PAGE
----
About 53% of enterprises were yet to see “substantial value” from their investment in the cloud.
Credit: How much value do companies see from cloud investments? – PwC research
This is true for many organizations — and it can be aggravating for companies that moved to the cloud for cost savings.
1-3 years is the average payback period for cloud investment (Source: McKinsey)
Firms like McKinsey show companies might not see cloud benefits immediately. Instead, they can expect to gain significant benefits within 1-3 years of implementing cloud computing best practices.
Cloud Cost Optimization Statistics
With cloud spend wastage on the rise, many companies are seeking to reduce and optimize cloud costs to maximize their returns. The following revelations are mind-blowing:
7 out of 10 companies aren’t sure what they spend their cloud budget on (Source: CloudZero)
The 2022 State Of Cloud Cost Intelligence Report shows that only 30% of surveyed organizations knew where their cloud budget was going exactly — a truly grim picture of cost attribution in the cloud.
This means most companies struggle to allocate cloud costs accurately because they are not sure what, why, and who drives their cloud costs.
Also, the larger the company, the bigger the cost visibility problem was:
Compared to smaller organizations, larger organizations often have less understanding of how much exactly they spend on various business aspects.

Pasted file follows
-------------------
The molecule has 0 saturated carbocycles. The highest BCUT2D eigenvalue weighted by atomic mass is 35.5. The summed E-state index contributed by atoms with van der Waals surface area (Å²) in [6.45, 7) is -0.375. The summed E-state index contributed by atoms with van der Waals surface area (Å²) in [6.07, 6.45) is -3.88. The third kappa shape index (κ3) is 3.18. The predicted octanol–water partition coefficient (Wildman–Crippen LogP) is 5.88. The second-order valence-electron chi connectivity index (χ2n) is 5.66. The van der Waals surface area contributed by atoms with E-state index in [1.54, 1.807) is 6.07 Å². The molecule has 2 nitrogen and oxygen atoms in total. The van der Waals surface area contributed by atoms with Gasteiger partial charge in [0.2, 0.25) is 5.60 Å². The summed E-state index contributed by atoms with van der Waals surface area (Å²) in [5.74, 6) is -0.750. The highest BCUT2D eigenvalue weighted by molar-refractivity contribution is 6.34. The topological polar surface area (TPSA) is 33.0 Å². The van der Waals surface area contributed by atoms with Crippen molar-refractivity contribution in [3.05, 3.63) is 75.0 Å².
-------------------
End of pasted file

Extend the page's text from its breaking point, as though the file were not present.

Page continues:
The challenge highlights the need to adopt a robust cloud cost optimization solution like CloudZero. CloudZero’s cloud cost intelligence approach breaks down complex cloud bills into unit costs you actually care about and can make sense of. It then presents that data to you as:
- Cost per customer
- Cost per software or product feature
- Cost per team
- Cost per environment
- Cost per engineering project
- Cost per deployment, and more
The result: CloudZero empowers you to not only tell what, why, and who is driving your cloud costs, but to also connect your cloud costs to your business goals. That means CloudZero helps you pinpoint where to reduce usage or increase investment to cut costs or increase ROI, respectively.
Schedule a demo here to see CloudZero in action.
78% noticed cloud cost variance late (Source: CloudZero)
Only 22% of respondents said they were unable to detect cloud cost anomalies instantly or within minutes. Some 8% of respondents said they noticed cost anomalies after a week or more, 14% after days, and 56% in hours.
Only 23% see less than 5% cloud cost variance (Source: CloudZero)
In terms of how much cloud cost variance organizations are seeing, CloudZero found:
- 60 out of 1,000 respondents experienced more than 30% variance.
- About 230 saw cloud costs variance of between 15-29%.
- More than 480 saw cost anomalies that ranged between 55 and 14%.
Check this out:
49% of business leaders cite measuring value as a major barrier to achieving cloud ROI (Source: PwC)
In addition, 48% of CFOs lack confidence in their ability to measure cloud ROI.
We see this as yet another cloud cost visibility issue because once you understand who, what, why, and how you spend your cloud budget, it is much easier to determine whether your investment is paying off.
For example, you can identify which processes, teams, or products consume the most cloud resources, analyze each one’s return on investment, and cut their spending in favor of the best performers.
24% measure cloud value in terms of faster innovation and delivery (Source: PwC)
Some 126 out of 524 technology leaders at Fortune 1000 companies told PwC that faster innovation and faster service/product delivery was the top way they measured the value of the cloud — followed by improved operational resiliency.